One year after the inauguration of President Donald Trump, thousands of people will again march in protest of the Trump Administration and equal rights at the 2018 Women’s March.
As with the first iteration of the demonstration — which occurred the day after the president's inauguration in 2017 — the mission of the Women’s March is to promote increased access to reproductive healthcare services, women's rights in general, LGBTQ rights, ending violence against minority groups and a host of progressive causes. Of course, it's thus a full-throated cry against Trump and his agenda.
Last year’s demonstration drew an estimated 3 to 4 million people across several cities — a total roughly three times the size of Trump's inauguration — according to crowd-counting scientists at Manchester Metropolitan University in Britain as cited by The New York Times. The turnout at the 2017 Women's March made it "likely the largest single-day demonstration in recorded U.S. history," political scientists writing at the Washington Post said. As well, last year’s event ignited 673 "sister marches" around the world.
Following a national moment of reckoning over sexual misconduct – and after one year of oppressive and racist words and policies by the Trump Administration – this year's edition has the potential to be even larger.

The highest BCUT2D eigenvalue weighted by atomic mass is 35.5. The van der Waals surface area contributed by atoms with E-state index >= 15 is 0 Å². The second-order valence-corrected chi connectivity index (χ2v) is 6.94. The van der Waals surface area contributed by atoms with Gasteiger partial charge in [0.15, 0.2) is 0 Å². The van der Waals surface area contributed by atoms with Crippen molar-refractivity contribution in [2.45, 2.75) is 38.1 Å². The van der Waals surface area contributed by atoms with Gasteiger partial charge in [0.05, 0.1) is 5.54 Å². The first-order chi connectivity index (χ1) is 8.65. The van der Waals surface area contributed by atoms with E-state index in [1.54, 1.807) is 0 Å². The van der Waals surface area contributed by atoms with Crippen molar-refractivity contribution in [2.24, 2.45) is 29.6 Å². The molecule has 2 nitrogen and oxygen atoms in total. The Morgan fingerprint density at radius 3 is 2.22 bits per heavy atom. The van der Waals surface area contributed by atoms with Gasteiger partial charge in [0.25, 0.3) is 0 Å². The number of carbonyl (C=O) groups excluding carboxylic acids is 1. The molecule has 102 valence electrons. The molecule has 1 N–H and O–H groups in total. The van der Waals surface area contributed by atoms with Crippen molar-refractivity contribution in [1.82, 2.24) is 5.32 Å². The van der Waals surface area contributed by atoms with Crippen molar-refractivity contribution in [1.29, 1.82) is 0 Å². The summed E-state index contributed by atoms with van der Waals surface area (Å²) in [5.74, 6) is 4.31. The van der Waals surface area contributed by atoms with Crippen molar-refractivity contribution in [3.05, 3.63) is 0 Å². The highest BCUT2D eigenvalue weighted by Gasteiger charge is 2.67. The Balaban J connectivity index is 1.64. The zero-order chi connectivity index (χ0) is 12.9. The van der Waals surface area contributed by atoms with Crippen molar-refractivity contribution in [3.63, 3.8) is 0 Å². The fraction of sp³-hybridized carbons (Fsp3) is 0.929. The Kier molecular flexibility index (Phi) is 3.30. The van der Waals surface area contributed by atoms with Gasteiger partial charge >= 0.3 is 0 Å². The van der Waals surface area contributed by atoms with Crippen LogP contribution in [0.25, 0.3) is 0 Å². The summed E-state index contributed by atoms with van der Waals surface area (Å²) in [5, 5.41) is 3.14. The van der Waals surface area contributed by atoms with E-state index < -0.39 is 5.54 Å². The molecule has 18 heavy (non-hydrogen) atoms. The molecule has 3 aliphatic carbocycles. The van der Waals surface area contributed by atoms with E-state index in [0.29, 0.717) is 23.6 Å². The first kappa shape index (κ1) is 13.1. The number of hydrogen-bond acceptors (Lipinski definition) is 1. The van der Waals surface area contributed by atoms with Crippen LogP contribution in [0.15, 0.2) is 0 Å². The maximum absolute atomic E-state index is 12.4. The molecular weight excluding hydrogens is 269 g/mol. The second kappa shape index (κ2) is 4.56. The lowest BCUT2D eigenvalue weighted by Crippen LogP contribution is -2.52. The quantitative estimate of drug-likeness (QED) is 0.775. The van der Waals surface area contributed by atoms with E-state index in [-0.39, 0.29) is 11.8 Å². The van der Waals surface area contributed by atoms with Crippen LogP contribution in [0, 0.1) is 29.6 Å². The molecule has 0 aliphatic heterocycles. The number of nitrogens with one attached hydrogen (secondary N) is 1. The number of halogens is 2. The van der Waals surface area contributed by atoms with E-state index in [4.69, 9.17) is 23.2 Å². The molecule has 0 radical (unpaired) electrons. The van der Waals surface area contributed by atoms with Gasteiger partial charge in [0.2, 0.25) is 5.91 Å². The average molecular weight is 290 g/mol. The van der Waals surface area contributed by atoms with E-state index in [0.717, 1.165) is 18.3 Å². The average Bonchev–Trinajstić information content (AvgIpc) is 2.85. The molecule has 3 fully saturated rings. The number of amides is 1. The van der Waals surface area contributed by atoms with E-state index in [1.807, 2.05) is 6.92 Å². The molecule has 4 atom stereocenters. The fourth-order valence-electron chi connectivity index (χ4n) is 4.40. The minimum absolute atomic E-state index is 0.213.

This year’s biggest demonstrations are set to take place in the country’s cosmopolitan centers. More than 30,000 New Yorkers are expected to march on Saturday; 80,000 others are “maybes,” according to the group’s event on Facebook.
The figures in Philadelphia, Los Angeles, Washington D.C., and Chicago are also expected to exceed 20,000.
As well, marches are planned all over the country. You can search by city, state, or country on the Women’s March website and find planned demonstrations in nearly almost all 50 states.
Following Saturday’s demonstrations, Women’s March leaders gather in Las Vegas, Nevada for "Women’s March: Power to the Polls." The event will launch the alliance’s national voter registration tour, an effort "address voter registration and voter suppression head on," Tamika D. Mallory, co-president of Women’s March, said.